MP CBM-Z V1.0: design for a new Carbon Bond Mechanism Z (CBM-Z) gas-phase chemical mechanism architecture for next-generation processors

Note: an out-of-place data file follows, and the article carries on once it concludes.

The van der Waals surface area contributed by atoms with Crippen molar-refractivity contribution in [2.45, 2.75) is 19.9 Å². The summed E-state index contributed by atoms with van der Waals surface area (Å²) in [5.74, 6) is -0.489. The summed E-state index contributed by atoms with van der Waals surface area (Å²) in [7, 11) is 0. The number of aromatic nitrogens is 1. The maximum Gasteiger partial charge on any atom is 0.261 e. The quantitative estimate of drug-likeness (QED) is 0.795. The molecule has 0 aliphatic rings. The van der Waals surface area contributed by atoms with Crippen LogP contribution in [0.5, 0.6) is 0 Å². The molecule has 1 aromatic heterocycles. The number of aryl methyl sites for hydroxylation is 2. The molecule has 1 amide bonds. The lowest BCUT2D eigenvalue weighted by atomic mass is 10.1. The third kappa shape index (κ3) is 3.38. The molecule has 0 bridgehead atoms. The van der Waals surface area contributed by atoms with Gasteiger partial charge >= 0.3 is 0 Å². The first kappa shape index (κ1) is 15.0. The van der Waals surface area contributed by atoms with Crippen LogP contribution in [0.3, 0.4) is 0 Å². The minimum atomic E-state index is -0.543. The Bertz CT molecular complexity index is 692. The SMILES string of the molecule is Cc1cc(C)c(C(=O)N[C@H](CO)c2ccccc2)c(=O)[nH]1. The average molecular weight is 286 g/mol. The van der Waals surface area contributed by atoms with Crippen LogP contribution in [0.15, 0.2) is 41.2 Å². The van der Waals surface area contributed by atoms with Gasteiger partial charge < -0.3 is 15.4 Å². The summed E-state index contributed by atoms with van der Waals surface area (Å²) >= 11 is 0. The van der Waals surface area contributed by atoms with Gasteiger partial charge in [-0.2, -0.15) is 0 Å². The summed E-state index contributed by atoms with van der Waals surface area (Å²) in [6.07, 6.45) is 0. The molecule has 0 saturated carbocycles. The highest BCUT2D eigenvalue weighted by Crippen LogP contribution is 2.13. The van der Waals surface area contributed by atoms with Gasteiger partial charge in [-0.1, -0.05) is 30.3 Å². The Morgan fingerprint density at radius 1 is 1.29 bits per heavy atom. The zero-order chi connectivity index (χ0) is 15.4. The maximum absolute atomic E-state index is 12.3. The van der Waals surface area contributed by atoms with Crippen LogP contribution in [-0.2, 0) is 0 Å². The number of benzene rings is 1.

Precise and rapid air quality simulations and forecasting are limited by the computational performance of the air quality model used, and the gas-phase chemistry module is the most time-consuming function in the air quality model. In this study, we designed a new framework for the widely used the Carbon Bond Mechanism Z (CBM-Z) gas-phase chemical kinetics kernel to adapt the single-instruction, multiple-data (SIMD) technology in next-generation processors to improve its calculation performance. The optimization implements the fine-grain level parallelization of CBM-Z by improving its vectorization ability. Through constructing loops and integrating the main branches, e.g., diverse chemistry sub-schemes, multiple spatial points in the model can be operated simultaneously on vector processing units (VPUs). Two generation CPUs – Intel Xeon E5-2680 V4 CPU and Intel Xeon Gold 6132 – and Intel Xeon Phi 7250 Knights Landing (KNL) are used as the benchmark processors. The validation of the CBM-Z module outputs indicates that the relative bias reaches a maximum of 0.025 % after 10 h integration with -fp-model fast =1 compile flag. The results of the module test show that the Multiple-Points CBM-Z (MP CBM-Z) resulted in 5.16× and 8.97× speedup on a single core of Intel Xeon E5-2680 V4 and Intel Xeon Gold 6132 CPUs, respectively, and KNL had a speedup of 3.69× compared with the performance of CBM-Z on the Intel Xeon E5-2680 V4 platform. For the single-node tests, the speedup on the two generation CPUs can reach 104.63× and 198.50× using message passing interface (MPI) and 101.02× and 194.60× using OpenMP, and the speedup on the KNL node can reach 175.23× using MPI and 167.45× using OpenMP. The speedup of the optimized CBM-Z is approximately 40 % higher on a one-socket KNL platform than on a two-socket Broadwell platform and about 13 %–16 % lower than on a two-socket Skylake platform. We also tested a three-dimensional chemistry transport model (CTM) named Nested Air Quality Prediction Model System (NAQPMS) equipped with the MP CBM-Z. The tests illustrate an obvious improvement on the performance for the CTM after adopting the MP CBM-Z. The results show that the MP CBM-Z leads to a speedup of 3.32 and 1.96 for the gas-phase chemistry module and the CTM on the Intel Xeon E5-2680 platform. Moreover, on the new Intel Xeon Gold 6132 platform, the MP CBM-Z gains 4.90× and 2.22× speedups for the gas-phase chemistry module and the whole CTM. For the KNL, the MP CBM-Z enables a 3.52× speedup for the gas-phase chemistry module, but the whole model lost 24.10 % performance compared to the CPU platform due to the poor performance of other modules. In addition, since this optimization seeks to improve the utilization of the VPU, the model is more suitable for the new generation processors adopting the more advanced SIMD technology. The results of our tests already show that the benefit of updating CPU improved by about 47 % by using the MP CBM-Z since the optimized code has better adaptability for the new hardware. This work improves the performance of the CBM-Z chemical kinetics kernel as well as the calculation efficiency of the air quality model, which can directly improve the practical value of the air quality model in scientific simulations and routine forecasting.